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1 Factorising quadratics An essential skill in many applications is the ability to factorise quadratic expressions. In this unit you will see that this can be thought of as reversing the process used to remove or multiply-out brackets from an expression. You will see a number of worked examples followed by a discussion of special cases which occur frequently with which you must become familiar. In order to master the techniques explained here it is vital that you undertake plenty of practice exercises so that all this becomes second nature, and you eventually carry out the process of factorising simply by inspection. To help you to achieve this, the unit includes a substantial number of such exercises. After reading this text, and/or viewing the video tutorial on this topic, you should be able to: factorise quadratic expressions understand what is meant by, and factorise, a difference of two squares understand what is meant by, and factorise, a complete square Contents 1. Introduction 2 2. Multiplying-out brackets, and quadratic expressions 2 3. Factorising quadratics 3 4. Factorising by inspection 4 5. Expressions where the coefficient of x 2 is not Special case 1 - the difference of two squares 7 7. Special case 2 - complete squares 8 8. Special case 3 - the constant term is missing 10 1 c mathcentre August 7, 2003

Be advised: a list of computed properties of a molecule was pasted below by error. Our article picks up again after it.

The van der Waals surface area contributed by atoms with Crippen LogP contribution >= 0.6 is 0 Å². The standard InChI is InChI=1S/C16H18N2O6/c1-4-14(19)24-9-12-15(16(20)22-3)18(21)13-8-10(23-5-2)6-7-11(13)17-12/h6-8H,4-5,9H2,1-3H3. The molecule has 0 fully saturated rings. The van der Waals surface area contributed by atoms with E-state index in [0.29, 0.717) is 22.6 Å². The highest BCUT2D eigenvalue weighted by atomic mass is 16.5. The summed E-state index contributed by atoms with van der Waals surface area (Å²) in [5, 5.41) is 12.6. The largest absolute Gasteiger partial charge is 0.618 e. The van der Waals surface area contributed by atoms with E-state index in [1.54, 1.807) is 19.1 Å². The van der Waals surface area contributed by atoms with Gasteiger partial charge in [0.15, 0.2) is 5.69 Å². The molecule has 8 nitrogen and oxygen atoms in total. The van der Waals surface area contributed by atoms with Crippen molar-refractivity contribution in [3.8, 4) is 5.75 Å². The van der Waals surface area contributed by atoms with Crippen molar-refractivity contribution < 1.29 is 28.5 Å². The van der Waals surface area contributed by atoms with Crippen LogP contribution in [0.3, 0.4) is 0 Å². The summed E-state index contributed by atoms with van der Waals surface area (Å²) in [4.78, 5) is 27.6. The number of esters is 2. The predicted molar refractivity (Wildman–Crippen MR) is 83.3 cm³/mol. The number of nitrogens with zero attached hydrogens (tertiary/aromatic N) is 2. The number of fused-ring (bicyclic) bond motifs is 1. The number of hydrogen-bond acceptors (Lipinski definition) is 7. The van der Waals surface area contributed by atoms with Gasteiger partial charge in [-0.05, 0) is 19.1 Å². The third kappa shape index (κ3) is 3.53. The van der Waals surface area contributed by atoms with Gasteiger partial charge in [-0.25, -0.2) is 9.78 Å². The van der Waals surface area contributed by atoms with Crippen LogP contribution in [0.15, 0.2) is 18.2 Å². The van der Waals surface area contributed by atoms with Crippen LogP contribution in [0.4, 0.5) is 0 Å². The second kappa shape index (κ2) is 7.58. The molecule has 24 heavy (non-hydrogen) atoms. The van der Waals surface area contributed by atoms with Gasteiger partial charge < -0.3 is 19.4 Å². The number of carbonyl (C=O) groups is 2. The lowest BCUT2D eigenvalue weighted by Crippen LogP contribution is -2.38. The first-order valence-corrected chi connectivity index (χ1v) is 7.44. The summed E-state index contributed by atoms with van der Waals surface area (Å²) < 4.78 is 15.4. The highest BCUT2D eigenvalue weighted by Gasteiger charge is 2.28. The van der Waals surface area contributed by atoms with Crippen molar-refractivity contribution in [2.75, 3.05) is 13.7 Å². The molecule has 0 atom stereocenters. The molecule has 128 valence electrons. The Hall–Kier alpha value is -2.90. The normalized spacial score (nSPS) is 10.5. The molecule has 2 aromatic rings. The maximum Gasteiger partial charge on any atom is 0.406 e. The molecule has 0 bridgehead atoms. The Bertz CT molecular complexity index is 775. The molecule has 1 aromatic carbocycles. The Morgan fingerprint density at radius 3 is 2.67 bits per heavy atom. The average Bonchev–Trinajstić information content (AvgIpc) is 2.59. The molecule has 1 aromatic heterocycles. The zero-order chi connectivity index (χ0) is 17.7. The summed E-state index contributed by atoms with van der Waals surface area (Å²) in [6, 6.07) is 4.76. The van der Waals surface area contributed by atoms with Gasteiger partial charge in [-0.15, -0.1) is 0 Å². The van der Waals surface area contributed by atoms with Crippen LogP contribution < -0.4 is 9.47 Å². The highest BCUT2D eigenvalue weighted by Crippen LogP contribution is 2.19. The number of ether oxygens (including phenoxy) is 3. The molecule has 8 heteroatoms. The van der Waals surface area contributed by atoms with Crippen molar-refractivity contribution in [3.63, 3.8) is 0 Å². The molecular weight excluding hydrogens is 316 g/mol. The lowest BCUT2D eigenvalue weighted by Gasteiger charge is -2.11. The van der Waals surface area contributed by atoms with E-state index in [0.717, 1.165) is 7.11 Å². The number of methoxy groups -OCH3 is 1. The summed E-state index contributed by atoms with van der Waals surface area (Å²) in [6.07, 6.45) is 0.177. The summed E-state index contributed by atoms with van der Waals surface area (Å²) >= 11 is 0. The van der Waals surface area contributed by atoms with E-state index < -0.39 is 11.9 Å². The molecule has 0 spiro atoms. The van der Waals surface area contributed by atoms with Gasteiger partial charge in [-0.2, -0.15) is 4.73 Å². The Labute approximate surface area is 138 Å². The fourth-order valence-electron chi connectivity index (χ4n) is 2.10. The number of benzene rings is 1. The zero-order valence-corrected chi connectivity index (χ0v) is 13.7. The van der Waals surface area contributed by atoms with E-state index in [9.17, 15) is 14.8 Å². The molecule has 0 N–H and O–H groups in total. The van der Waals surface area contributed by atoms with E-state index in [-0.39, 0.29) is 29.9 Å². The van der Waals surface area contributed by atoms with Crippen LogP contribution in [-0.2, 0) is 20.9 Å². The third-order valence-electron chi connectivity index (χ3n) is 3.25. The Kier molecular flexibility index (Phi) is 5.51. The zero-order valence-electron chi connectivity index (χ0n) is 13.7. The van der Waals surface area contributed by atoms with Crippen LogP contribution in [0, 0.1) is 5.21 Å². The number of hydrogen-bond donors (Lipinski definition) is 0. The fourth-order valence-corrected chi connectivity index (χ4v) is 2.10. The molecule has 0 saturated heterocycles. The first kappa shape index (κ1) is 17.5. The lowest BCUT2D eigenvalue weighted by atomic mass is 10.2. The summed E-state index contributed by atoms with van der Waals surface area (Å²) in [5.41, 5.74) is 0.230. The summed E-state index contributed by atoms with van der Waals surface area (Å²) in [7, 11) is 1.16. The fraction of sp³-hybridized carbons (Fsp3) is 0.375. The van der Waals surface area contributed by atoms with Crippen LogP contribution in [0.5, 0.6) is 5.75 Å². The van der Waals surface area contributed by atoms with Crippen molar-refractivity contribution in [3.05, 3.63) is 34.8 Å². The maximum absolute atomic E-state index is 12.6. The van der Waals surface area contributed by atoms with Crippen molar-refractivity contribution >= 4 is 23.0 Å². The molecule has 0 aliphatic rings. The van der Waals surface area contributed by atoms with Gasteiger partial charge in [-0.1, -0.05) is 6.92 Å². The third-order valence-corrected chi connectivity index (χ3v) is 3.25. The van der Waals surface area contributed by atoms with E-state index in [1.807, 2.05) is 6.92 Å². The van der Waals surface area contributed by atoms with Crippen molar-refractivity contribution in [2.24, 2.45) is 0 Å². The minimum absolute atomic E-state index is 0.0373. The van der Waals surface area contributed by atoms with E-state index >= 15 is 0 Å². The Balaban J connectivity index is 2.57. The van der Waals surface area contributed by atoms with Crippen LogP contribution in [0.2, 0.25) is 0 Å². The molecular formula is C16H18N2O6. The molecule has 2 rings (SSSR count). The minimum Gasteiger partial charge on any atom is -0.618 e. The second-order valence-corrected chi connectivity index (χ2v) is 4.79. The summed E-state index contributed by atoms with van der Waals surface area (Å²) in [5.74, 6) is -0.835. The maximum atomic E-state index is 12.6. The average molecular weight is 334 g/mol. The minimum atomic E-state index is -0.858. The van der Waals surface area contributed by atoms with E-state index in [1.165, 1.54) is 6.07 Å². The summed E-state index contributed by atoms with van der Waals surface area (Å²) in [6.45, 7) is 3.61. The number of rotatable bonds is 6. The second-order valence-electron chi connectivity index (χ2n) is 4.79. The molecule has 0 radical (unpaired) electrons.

5 Suppose we want to factorise the quadratic expression x 2 9x 22 by inspection. We write x 2 9x 22 = ( )( ) and try to place the correct quantities in brackets. Clearly we will need an x in both terms: x 2 9x 22=(x )(x ) We want two numbers which multiply to give 22 and add to give 9. The two numbers are 11 and +2. x 2 9x 22=(x 11)(x +2) The answer should always be checked by multiplying-out the brackets again. If you can t manage to do these by inspection yet do not worry. Do it the way we did it before. Your ability to do this will improve with practice and experience. All of these examples have involved quadratic expressions where the coefficient of x 2 was 1. When the coefficient is a number other than 1 the problem is more difficult. We will look at examples like this in the next section. Exercises 2. Factorise the following. a) x 2 +8x +15 b) x 2 +10x +24 c) x 2 +9x +8 d) x 2 +15x +36 e) x 2 +2x 3 f) x 2 +2x 8 g) x 2 2x 3 h) x 2 +7x 18 i) x 2 12x +35 j) x 2 11x +10 k) x 2 13x +22 l) x 2 +12x Expressions where the coefficient of x 2 is not 1. Suppose we wish to factorise the expression 3x 2 +5x 2. As we did before we look for two numbers which add to give the coefficient of x; so we seek two numbers which add to give 5. However, instead of looking for two numbers which multiply to give 2 we must look for two numbers which multiply to give 6, (that is, the coefficient of x 2 multiplied by the constant term, 3 2). This is entirely consistent with the method we applied before because in those examples the coefficient of x 2 was always 1. So??= 6? +? = 5 By inspection, or trial and error, two such numbers are 6 and = =5 We use these two numbers to split the 5x term into 6x and 1x. 3x 2 +5x 2 = 3x 2 +6x x 2 = 3x(x +2) x 2 by factorising the first two terms = 3x(x +2) (x + 2) factorising the last two terms by extracting 1 = (x + 2)(3x 1) by noting the common factor of x +2 5 c mathcentre August 7, 2003